In total since purchasing the filter I have used it on a wide number of nebulae, with varying levels of success. But the highlight is still the jaw dropping views of the orion nebula (M42), a view I reckon will be hard to top.
As we all know, nothing in this world is ever perfect, this is indeed true of the Lumicon Oiii, I should discuss some grievances with the filter as well as all the beautiful views I’ve had.
My first gripe is the way the filter dims starlight (although I should say this occurs in all Oiii filters, it’s just more pronounced in the Lumicon), when operating at high magnification it’s very useful to have a visible star near to the object you’re looking at, it’s an easy way to achieve a perfect focus. With the disappearance of all but the brightest stars, getting good focus becomes more difficult and a lot more tedious.
Secondly (apart from my views of M42) I feel the filters results were infinitely over hyped by almost all the reviews I read, the results were noticeable but in my opinion they were certainly not worth the £90 price tag. Objects that were described as being unrecognisably transformed by “this stunning filter”, were in fact only marginally improved. To put it in a nutshell I would happily have paid a third of the price for the filter and no more.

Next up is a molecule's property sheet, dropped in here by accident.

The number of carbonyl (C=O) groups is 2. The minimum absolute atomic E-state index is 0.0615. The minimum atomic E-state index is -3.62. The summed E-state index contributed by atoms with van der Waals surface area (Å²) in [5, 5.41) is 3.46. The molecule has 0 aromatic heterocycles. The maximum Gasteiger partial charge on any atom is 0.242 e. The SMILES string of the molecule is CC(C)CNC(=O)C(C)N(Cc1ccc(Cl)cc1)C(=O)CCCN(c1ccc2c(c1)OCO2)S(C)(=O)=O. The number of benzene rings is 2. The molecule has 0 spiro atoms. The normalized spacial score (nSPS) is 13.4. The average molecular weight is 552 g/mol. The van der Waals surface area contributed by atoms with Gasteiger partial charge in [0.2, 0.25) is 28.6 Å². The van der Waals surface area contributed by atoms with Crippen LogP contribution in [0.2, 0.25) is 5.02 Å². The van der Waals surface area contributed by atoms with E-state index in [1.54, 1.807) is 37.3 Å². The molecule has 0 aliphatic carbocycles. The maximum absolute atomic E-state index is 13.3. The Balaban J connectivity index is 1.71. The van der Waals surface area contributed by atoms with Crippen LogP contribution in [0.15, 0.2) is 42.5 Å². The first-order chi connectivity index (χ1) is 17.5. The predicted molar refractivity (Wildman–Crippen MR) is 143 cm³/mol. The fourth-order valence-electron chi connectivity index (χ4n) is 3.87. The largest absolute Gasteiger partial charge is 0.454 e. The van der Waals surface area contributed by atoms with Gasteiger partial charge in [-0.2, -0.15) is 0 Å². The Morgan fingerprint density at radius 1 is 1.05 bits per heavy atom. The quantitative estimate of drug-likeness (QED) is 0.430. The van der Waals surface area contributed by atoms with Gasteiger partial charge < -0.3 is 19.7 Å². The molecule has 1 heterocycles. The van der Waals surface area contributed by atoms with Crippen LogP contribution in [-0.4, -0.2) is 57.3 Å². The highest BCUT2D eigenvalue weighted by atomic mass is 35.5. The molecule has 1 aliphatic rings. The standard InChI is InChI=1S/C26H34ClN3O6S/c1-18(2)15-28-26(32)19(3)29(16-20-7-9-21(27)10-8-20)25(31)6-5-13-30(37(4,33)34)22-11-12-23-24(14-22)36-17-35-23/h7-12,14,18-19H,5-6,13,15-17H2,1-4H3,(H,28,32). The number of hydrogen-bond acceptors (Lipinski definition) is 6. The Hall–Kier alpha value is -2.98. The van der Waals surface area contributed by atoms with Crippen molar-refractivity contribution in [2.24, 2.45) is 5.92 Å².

At the end of the day only you can know for sure whether the views you receive will be worth what you pay for them. All I can do is give my account and hope that gives you a little insight to help you with your upcoming purchase. I can offer some further advice by saying that generally the bigger your scope the better the filter will work, also it tends to hit a sweet spot between 2mm and 4mm of exit pupil (with 4mm providing the best views).
Can I recommend the Lumicon as a good filter? Yes, but I do find its cost out-ways the improvement to views. Can I recommend it over other Oiii filters? Perhaps not, my reasons are twofold. Firstly you can get similar results for around half the price, and secondly some of the less narrow Oiii filters don’t dim the stars to quite the same extent, making it easier to get fine focus.